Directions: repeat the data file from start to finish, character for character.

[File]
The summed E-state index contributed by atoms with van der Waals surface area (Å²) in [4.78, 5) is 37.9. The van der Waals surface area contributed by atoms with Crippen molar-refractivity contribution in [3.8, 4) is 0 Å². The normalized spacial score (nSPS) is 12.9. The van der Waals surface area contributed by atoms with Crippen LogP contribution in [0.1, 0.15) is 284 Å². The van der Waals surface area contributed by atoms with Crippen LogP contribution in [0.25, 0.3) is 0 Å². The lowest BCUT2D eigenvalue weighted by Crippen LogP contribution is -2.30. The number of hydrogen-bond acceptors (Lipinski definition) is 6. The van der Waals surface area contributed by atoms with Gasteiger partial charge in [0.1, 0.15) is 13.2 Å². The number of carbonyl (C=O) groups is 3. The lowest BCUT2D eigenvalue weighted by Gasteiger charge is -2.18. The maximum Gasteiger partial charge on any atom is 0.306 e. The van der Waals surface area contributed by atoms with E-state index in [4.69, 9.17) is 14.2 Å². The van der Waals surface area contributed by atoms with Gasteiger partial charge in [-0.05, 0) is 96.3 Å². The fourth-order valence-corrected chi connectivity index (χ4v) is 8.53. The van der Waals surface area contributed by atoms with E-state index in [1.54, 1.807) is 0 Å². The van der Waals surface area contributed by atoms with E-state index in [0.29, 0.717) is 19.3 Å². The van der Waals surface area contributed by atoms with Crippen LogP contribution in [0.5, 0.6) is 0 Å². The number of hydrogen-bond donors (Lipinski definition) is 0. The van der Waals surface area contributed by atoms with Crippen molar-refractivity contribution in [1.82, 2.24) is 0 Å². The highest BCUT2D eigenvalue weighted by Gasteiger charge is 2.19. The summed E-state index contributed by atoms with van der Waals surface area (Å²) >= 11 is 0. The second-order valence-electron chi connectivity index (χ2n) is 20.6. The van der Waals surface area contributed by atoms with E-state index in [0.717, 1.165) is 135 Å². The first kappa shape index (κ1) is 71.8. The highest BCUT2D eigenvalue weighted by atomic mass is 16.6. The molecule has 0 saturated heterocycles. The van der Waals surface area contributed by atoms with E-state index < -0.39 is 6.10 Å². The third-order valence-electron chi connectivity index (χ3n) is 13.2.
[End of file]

The summed E-state index contributed by atoms with van der Waals surface area (Å²) in [4.78, 5) is 37.9. The van der Waals surface area contributed by atoms with Crippen molar-refractivity contribution in [3.8, 4) is 0 Å². The normalized spacial score (nSPS) is 12.9. The van der Waals surface area contributed by atoms with Crippen LogP contribution in [0.1, 0.15) is 284 Å². The van der Waals surface area contributed by atoms with Crippen LogP contribution in [0.25, 0.3) is 0 Å². The lowest BCUT2D eigenvalue weighted by Crippen LogP contribution is -2.30. The number of hydrogen-bond acceptors (Lipinski definition) is 6. The van der Waals surface area contributed by atoms with Gasteiger partial charge in [0.1, 0.15) is 13.2 Å². The number of carbonyl (C=O) groups is 3. The lowest BCUT2D eigenvalue weighted by Gasteiger charge is -2.18. The maximum Gasteiger partial charge on any atom is 0.306 e. The van der Waals surface area contributed by atoms with E-state index in [4.69, 9.17) is 14.2 Å². The van der Waals surface area contributed by atoms with Gasteiger partial charge in [-0.05, 0) is 96.3 Å². The fourth-order valence-corrected chi connectivity index (χ4v) is 8.53. The van der Waals surface area contributed by atoms with E-state index in [1.54, 1.807) is 0 Å². The van der Waals surface area contributed by atoms with E-state index in [0.29, 0.717) is 19.3 Å². The van der Waals surface area contributed by atoms with Crippen LogP contribution in [0.5, 0.6) is 0 Å². The number of hydrogen-bond donors (Lipinski definition) is 0. The van der Waals surface area contributed by atoms with Crippen molar-refractivity contribution in [1.82, 2.24) is 0 Å². The highest BCUT2D eigenvalue weighted by Gasteiger charge is 2.19. The summed E-state index contributed by atoms with van der Waals surface area (Å²) >= 11 is 0. The second-order valence-electron chi connectivity index (χ2n) is 20.6. The van der Waals surface area contributed by atoms with E-state index in [0.717, 1.165) is 135 Å². The first kappa shape index (κ1) is 71.8. The highest BCUT2D eigenvalue weighted by atomic mass is 16.6. The molecule has 0 saturated heterocycles. The van der Waals surface area contributed by atoms with E-state index < -0.39 is 6.10 Å². The third-order valence-electron chi connectivity index (χ3n) is 13.2.